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The Thin Black Line

Group show at Institute of Contemporary Arts (ICA). 1985 - 1986
Date: 15 November, 1985 until 26 January, 1986
Curator: Lubaina Himid

Group exhibition featuring 11 Black female artists - their work primarily displayed in the concourse area of the ICA, hence the title The Thin Black Line. Curated by Lubaina Himid (who also featured). Reviewed in the (mainly) mainstream white press as ‘angry’ the exhibition attempted to present a multiplicity of experiences through a variety of mediums, bringing together a survey of Black womens’ creativity at that time.

From the foreword to exhibition’s catalogue, written by Lubaina Himid: “All eleven artists in this exhibition are concerned with the politics and realities of being Black Women. We will debate upon how and why we differ in our creative expression of these realities. Our methods vary individually from satire to storytelling, from timely vengeance to careful analysis, from calls to arms to the smashing of stereotypes. We are claiming what is ours and making ourselves visible. We are eleven of the hundreds of creative Black Women in Britain. We are here to stay.”

A year and a half after The Thin Black Line took place, Keith Piper’s Foreword in the catalogue accompanying The Image Employed: the use of narrative in Black art. [Curated by Keith Piper and Marlene Smith, Cornerhouse, Manchester, 13 June - 19 July 1987] was constructed around an invaluable critical reading of the recent history of Black artists’ exhibitions in the United Kingdom. Piper provided the reader with a potted history of the emergence of Black British artists and their piecemeal, halting engagement with mainstream galleries. In this regard, Piper referenced exhibitions such as The Thin Black Line.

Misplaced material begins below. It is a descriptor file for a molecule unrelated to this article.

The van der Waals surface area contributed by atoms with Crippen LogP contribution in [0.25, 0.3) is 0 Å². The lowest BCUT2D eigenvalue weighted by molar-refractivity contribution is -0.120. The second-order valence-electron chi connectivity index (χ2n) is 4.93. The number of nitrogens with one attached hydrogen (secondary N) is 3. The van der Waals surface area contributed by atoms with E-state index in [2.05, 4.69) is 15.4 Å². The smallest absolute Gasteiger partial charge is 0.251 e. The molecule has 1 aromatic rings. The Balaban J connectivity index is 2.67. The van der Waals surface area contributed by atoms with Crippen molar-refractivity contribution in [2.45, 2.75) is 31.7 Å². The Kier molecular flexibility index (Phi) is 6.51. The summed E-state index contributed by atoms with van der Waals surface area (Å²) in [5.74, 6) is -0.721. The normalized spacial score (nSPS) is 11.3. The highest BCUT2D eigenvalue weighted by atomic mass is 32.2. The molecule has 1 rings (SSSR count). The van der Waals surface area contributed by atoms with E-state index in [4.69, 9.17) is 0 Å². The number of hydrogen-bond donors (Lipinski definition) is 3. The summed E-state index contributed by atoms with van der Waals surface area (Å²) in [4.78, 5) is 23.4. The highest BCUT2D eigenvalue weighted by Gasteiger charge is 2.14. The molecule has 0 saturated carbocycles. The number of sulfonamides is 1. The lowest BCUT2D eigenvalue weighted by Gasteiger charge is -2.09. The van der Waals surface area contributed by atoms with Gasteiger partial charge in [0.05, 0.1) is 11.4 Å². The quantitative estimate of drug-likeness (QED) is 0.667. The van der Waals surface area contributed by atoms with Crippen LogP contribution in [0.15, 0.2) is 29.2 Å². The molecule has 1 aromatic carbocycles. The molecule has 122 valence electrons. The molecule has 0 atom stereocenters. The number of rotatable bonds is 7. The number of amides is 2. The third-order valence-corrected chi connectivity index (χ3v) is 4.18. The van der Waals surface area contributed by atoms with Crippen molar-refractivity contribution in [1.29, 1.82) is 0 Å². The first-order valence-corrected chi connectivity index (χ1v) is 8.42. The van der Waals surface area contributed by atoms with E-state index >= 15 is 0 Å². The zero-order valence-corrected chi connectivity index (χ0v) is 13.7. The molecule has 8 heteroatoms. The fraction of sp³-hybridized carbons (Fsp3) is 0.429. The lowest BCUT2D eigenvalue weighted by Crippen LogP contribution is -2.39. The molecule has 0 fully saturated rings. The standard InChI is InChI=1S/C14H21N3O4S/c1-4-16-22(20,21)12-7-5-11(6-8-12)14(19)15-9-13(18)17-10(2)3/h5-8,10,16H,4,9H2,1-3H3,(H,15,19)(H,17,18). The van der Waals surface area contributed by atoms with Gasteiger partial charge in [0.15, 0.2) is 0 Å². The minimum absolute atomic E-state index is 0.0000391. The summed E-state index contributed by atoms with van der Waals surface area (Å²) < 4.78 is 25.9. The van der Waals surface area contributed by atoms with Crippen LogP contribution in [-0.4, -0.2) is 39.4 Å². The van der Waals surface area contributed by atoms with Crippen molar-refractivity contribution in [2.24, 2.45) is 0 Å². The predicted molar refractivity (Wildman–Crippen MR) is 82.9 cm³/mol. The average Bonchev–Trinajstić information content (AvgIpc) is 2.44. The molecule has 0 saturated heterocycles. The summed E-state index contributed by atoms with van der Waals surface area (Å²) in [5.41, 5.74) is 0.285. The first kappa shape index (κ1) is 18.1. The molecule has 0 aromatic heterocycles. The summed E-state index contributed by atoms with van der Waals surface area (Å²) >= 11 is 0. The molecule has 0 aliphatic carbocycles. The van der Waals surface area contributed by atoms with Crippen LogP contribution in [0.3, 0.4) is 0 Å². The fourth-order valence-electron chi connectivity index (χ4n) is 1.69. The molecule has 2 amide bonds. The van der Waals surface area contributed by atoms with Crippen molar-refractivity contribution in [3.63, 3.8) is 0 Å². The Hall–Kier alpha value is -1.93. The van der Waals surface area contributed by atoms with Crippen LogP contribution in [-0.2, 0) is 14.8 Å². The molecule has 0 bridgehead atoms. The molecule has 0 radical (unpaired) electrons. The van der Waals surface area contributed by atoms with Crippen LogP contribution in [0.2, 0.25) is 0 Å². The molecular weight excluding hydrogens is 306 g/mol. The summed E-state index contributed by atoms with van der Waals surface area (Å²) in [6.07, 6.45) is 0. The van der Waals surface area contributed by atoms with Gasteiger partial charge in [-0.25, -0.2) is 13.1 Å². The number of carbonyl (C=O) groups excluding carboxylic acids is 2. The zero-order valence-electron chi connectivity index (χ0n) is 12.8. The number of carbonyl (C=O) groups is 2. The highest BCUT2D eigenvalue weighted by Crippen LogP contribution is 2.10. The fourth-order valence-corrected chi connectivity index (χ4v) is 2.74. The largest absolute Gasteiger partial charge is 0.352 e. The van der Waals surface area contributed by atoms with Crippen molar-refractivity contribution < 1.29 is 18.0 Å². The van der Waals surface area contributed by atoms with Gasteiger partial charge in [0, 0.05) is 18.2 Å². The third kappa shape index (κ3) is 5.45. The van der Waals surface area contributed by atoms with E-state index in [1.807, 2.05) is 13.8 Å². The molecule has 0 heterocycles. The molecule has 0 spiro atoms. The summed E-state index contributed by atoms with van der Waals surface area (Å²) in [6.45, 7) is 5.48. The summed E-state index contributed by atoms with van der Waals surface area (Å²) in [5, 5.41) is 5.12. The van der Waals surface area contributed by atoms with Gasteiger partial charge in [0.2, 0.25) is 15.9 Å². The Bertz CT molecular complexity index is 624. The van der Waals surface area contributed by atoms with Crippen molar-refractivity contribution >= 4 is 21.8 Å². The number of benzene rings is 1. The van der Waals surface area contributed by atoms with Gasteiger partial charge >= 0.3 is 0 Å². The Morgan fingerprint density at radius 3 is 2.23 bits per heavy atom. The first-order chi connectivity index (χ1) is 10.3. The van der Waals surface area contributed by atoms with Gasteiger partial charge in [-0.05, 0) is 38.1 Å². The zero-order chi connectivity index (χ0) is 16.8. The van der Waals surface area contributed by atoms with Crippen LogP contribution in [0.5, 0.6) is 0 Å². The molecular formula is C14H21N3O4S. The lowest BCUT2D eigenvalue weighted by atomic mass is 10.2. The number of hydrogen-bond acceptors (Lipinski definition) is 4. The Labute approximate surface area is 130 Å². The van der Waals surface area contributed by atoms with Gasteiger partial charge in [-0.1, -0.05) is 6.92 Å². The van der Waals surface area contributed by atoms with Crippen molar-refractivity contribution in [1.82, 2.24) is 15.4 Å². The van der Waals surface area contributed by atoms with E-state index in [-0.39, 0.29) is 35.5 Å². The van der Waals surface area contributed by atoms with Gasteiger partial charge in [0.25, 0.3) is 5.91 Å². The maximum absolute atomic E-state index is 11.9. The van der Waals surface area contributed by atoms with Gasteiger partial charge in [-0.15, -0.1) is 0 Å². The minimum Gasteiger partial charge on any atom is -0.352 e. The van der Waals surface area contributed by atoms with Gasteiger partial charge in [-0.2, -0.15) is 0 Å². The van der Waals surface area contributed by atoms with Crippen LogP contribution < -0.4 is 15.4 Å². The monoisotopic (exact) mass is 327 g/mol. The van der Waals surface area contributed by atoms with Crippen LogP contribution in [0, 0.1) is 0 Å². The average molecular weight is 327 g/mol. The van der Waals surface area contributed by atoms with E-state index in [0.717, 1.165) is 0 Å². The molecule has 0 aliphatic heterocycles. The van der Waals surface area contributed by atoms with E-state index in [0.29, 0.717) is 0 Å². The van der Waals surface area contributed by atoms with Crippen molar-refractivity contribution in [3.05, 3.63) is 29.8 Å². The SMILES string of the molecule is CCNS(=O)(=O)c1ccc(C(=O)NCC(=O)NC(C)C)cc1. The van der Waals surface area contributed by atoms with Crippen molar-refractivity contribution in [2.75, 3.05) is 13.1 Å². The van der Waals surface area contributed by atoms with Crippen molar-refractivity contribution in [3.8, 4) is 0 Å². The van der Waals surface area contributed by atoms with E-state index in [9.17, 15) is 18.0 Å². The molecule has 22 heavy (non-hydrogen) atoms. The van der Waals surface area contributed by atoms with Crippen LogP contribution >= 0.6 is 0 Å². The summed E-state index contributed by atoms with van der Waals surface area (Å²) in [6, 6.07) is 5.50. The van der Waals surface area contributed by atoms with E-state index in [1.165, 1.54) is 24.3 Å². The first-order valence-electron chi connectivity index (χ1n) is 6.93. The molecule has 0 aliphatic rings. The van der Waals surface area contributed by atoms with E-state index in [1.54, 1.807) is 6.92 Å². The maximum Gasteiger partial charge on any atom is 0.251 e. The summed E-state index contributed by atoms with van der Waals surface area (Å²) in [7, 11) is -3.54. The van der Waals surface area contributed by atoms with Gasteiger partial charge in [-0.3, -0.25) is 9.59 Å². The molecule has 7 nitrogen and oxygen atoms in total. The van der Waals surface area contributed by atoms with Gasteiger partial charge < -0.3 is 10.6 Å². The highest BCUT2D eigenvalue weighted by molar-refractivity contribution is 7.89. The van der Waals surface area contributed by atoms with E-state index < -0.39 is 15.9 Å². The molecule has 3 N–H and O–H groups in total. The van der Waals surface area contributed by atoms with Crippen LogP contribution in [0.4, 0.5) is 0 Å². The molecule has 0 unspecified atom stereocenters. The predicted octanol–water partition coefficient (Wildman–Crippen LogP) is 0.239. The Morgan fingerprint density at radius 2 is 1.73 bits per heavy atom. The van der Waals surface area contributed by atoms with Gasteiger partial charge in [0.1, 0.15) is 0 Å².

Piper referred to The Thin Black Line as being an altogether more successful undertaking than an exhibition such as From Two Worlds, which Piper regarded as “an insensitive lumping together of a hotch-potch of art objects apparently linked only by the ‘non-European-ness’ of their makers.” [There was though, no record of Piper having voiced these sceptical sentiments before his inclusion in From Two Worlds].

Of The Thin Black Line, Piper wrote, “More successful in this regard have been shows such as ‘The Thin Black Line‘. ICA, 1985. Here, by virtue of the familiarity of the selector with the interests and working concerns of her contemporaries, contextualising themes could be constructed which sat close to the heart of commonly held concerns.”

Related items

click to show details of Anger at Hand

»  Anger at Hand

Review relating to an exhibition, 1985

click to show details of Hemmed In (The Thin Black Line)

»  Hemmed In (The Thin Black Line)

Review relating to an exhibition, 1986

click to show details of Thin Black Line

»  Thin Black Line

Article relating to an exhibition, 1985

click to show details of The Thin Black Line - City Limits

»  The Thin Black Line - City Limits

Review relating to an exhibition, 1985

click to show details of The Thin Black Line ICA catalogue 1985

»  The Thin Black Line ICA catalogue 1985

Catalogue relating to an exhibition, 1985

People in this exhibition + view all 11

»  Sutapa Biswas

Born, 1962 in Bolpur, India

»  Chila Kumari Burman

Born, 1958 in Liverpool, England

»  Lubaina Himid MBE

Born, 1954 in Zanzibar, Tanzania

»  Veronica Ryan

Born, 1956 in Plymouth, Montserrat

»  Marlene Smith

Born, 1964 in Birmingham, England

Exhibition venues

»  Institute of Contemporary Arts (ICA)

London, United Kingdom